Stalder Group launches clean water fund drive for Typhoon Ulysses victims

(Press Release)

Facial and skincare products and services provider Stalder Group has launched a fund drive that seeks to provide clean water to victims of Typhoon Ulysses in Marikina, Montalban, and other areas.

Company Founder Dina Dela Paz Stalder said the campaign is the long-term support of the Stalder Group to calamity victims following an earlier outreach that saw her and her staff handing purified water, soap, alcohol, and clothes to communities devastated by the typhoon.

“As part of our company corporate social responsibility initiatives, we will launch ‘Clean Water for Every Juan’ effective December 1, 2020. For every purchase worth P2,500 of our clients, one piece of water purifier will be allocated to the people affected by Typhoon Ulysses in Marikina, Montalban, and other areas,” Stalder announced.

Dina and Diana Stalder with shoe business owner and project supporter Anchie Dela Paz and kids in affected areas in Marikina and Montalban.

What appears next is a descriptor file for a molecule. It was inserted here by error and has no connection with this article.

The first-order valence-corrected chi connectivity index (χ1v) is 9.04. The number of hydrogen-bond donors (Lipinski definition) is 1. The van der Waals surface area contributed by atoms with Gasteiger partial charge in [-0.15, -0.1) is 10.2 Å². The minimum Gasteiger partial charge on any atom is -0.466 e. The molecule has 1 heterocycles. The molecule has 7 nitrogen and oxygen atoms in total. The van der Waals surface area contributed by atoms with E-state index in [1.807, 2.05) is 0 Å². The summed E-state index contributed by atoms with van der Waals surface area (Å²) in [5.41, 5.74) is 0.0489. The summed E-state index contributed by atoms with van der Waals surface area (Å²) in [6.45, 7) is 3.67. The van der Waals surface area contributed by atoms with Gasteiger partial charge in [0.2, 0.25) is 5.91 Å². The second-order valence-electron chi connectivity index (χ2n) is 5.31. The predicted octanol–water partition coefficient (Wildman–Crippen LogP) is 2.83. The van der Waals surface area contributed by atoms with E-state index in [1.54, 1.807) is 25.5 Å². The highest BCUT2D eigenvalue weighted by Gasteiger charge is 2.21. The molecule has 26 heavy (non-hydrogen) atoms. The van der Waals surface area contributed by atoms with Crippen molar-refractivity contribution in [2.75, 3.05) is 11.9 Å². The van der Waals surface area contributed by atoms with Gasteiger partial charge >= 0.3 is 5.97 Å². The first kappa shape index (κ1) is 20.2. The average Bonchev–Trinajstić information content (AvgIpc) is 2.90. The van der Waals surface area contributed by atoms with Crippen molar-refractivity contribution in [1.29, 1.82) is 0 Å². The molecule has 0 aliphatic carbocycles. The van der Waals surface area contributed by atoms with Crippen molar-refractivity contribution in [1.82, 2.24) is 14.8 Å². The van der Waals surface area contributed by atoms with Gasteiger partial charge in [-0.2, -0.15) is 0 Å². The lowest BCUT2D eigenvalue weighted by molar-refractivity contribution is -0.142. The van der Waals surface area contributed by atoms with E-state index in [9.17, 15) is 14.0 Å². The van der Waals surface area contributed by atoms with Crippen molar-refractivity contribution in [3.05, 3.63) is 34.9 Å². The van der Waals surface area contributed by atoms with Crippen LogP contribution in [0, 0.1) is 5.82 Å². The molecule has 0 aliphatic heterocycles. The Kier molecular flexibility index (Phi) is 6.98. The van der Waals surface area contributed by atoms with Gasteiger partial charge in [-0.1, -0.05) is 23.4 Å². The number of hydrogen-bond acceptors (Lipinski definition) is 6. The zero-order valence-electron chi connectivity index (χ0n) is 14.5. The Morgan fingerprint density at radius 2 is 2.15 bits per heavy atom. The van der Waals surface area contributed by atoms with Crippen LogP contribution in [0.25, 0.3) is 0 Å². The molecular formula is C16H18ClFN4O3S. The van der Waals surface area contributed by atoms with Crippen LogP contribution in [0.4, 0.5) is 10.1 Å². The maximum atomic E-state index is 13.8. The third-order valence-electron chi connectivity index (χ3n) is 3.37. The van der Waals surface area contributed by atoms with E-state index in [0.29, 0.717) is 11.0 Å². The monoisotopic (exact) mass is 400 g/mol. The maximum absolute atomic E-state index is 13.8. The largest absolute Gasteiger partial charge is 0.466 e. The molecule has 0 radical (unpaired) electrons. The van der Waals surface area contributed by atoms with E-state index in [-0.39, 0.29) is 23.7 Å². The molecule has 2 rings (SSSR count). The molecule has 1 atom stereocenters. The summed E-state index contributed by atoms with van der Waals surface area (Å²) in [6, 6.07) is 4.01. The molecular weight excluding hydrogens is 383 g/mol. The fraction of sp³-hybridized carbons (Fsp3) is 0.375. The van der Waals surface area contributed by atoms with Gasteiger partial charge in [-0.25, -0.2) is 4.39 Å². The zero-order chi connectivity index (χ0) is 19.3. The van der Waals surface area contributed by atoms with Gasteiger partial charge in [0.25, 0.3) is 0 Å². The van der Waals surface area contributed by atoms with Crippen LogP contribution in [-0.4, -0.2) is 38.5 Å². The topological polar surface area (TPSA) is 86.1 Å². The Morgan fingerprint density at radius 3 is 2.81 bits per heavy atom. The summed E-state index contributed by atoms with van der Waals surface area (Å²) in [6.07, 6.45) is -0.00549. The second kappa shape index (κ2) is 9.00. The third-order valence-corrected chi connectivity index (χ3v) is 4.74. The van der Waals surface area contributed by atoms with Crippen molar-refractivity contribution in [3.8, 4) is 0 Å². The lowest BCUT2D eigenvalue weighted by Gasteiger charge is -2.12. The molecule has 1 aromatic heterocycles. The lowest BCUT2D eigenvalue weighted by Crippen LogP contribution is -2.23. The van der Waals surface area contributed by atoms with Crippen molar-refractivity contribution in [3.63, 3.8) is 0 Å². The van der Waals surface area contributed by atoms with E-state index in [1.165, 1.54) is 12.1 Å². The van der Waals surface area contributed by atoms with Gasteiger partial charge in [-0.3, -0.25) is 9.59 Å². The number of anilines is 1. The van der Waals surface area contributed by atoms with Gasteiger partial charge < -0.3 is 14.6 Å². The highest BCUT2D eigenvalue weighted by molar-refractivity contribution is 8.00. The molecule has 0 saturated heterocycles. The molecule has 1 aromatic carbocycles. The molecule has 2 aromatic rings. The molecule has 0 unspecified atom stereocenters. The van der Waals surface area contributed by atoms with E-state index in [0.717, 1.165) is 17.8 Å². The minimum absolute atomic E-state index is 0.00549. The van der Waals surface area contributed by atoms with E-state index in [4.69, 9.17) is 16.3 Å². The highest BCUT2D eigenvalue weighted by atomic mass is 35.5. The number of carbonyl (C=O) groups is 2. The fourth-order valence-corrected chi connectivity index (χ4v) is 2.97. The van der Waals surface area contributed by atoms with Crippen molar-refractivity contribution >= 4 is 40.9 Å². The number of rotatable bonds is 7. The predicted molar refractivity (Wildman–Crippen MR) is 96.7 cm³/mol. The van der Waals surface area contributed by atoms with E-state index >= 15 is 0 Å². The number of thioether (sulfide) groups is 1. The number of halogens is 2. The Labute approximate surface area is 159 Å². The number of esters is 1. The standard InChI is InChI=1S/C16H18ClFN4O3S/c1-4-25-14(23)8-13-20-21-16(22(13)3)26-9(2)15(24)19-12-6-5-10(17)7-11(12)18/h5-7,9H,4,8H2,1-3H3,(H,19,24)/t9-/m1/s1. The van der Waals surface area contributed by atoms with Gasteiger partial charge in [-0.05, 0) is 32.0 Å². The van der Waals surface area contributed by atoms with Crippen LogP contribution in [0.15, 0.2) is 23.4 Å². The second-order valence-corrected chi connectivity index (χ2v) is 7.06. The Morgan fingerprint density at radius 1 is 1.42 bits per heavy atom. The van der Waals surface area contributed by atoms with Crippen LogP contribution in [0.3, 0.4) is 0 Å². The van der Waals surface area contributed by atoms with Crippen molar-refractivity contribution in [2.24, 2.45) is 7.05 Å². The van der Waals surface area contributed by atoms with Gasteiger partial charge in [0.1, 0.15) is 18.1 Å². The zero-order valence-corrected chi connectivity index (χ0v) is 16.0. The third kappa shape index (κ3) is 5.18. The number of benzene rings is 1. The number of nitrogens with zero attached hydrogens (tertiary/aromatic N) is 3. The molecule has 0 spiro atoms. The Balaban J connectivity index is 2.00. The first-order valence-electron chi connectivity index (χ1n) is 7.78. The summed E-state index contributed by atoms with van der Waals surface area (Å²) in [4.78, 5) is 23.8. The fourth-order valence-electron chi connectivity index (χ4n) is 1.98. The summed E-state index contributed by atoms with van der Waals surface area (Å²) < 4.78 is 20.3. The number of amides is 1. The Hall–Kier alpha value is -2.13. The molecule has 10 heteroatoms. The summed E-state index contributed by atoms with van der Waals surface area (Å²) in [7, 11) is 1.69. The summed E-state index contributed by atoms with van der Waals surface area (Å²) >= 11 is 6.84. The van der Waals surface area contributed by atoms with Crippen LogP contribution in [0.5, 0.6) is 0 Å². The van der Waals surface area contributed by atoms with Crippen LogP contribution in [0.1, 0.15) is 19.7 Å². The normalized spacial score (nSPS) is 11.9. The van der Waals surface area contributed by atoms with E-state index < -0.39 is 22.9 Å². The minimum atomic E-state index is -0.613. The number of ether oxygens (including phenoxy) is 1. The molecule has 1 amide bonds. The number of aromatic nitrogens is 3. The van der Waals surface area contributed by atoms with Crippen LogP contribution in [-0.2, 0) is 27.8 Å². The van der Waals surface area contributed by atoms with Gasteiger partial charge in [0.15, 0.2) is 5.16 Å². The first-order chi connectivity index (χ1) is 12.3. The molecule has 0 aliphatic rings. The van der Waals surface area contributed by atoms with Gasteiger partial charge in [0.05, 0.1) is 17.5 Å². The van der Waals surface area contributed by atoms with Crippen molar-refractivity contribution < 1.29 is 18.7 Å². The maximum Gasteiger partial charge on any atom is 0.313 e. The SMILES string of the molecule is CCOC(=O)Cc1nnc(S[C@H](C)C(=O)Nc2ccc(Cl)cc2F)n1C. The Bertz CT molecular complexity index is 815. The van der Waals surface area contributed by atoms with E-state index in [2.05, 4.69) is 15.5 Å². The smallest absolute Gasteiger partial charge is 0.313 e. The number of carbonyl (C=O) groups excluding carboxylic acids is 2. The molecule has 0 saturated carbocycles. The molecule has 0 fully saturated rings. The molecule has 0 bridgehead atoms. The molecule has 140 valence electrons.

The name of the client-donor will be affixed on the water purifier to be installed in the affected communities. Stalder noted that clean water is critical in the devastated areas since their water systems were damaged by the typhoon. This was evident when the Stalder Group Cares, the CSR arm of the company, distributed purified water and hygiene kit to victims of Ulysses.

 

“Considering that a lot of wastes, garbage, and sludge brought about by the widespread floods contaminated the water supply of our fellow typhoon victims, the source of clean and safe drinking water was immensely affected. All of the families and individuals in the evacuation centers, most especially the children, are in need of clean drinking water to sustain their daily life,” Stalder stressed.

The Clean Water for Every Juan drive, according to Stalder, will address at least one basic need of the Ulysses victims as they get back on their feet, particularly since around 90% of those that were brought to evacuation centers no longer have homes to return to based on the survey made by local officials.